Bindal, Ahmet

Bindal, Ahmet

Professor, Computer Engineering

Email

Preferred: ahmet.bindal@sjsu.edu

Telephone

Preferred: (408) 924-4195

Office Hours

Monday 1:30pm - 3:00Pm

Education

  • Doctor of Philosophy, Univ Of Cal-Los Angeles, 1988
  • Master of Science, Electronic/Electrical Engineer, University of California, Los Angeles, California, United States, 1982
  • Bachelor of Science, Electronic/Electrical Engineer, Bogazici University, Istanbul, Turkey, 1978
  • Doctor of Philosophy, Electronic/Electrical Engineer, University of California, Los Angeles, California, United States, 1988

Bio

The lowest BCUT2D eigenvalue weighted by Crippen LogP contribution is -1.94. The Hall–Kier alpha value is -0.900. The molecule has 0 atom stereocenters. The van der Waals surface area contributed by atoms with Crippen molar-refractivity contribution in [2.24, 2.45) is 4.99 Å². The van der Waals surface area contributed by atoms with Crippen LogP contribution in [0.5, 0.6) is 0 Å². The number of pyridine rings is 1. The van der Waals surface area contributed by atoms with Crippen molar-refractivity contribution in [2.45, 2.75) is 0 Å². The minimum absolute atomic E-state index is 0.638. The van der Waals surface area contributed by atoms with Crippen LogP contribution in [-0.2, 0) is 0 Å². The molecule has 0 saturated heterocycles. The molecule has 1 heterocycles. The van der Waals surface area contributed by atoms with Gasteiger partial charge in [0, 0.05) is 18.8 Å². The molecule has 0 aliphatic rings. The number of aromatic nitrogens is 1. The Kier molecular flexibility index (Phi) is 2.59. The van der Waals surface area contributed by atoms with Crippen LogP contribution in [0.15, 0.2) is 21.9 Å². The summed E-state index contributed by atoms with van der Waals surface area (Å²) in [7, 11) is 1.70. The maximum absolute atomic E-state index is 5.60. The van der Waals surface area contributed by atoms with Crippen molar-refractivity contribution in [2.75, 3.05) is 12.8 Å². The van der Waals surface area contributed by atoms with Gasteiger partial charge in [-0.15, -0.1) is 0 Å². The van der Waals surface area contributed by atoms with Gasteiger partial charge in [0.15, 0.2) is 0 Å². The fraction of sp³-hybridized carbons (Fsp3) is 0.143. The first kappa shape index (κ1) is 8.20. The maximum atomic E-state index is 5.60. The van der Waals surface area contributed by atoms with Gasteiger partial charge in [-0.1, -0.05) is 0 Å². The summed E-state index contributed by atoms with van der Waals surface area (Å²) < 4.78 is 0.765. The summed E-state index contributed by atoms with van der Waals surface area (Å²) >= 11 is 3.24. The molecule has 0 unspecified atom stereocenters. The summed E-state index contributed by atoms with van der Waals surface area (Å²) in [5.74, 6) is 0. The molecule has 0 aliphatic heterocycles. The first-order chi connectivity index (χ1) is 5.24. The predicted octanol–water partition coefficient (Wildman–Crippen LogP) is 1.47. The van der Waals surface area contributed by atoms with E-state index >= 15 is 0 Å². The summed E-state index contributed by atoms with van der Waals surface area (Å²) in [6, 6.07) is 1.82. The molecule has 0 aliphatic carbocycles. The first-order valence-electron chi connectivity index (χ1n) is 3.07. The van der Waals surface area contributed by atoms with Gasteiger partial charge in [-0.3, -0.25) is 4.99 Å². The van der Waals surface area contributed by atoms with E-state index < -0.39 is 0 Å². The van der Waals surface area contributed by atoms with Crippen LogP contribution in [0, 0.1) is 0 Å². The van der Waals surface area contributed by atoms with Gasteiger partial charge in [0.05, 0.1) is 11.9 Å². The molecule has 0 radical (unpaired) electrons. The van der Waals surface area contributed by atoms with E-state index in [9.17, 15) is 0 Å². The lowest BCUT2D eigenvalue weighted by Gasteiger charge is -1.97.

Ahmet Bindal received his M.S. and Ph.D. degrees in Electrical Engineering Department from the University of California, Los Angeles CA. His doctoral research was the material characterization for high electron mobility GaAs transistors. During his graduate program, he was a graduate research associate and technical consultant for Hughes Aircraft Co. In 1988, he joined the technical staff of IBM Research and Development Center in Fishkill, NY, where he worked as a device design and characterization engineer. He developed asymmetrical MOS transistors and ultra thin Silicon-On-Insulator (SOI) technologies for IBM. In 1993, he transferred to IBM in Rochester, MN, as a senior circuit design engineer to work on the floating-point unit for AS-400 main frame processor. He continued his circuit design career at Intel Corporation in Santa Clara, CA, where he designed 16-bit packed multipliers and adders for the MMX unit for Pentium II processors. In 1996, he joined Philips Semiconductors in Sunnyvale, CA, where he was involved in the designs of instruction/data caches and various SRAM modules for the Trimedia processor. His involvement with VLSI architecture started in Philips Semiconductors and led to the design of the Video-Out and Image Co-Processor units for the same processor. In 1998, he joined Cadence Design Systems as a VLSI architect and directed a team of engineers to design self-timed asynchronous processors. Staring 2000 he implemented 802.11a and 802.11b wireless LAN protocols in VLSI. After approximately 20 years of industry work, he joined the Computer Engineering faculty at San Jose State University in 2002. His current research interests range from Nano-Scale Electron Devices to VLSI Design and Nano-Scale Architectures. Dr. Bindal has over 20 scientific journal and conference publications and 10 invention disclosures with IBM; he currently holds 3 U.S. patents with IBM and 1 with Intel Corporation.

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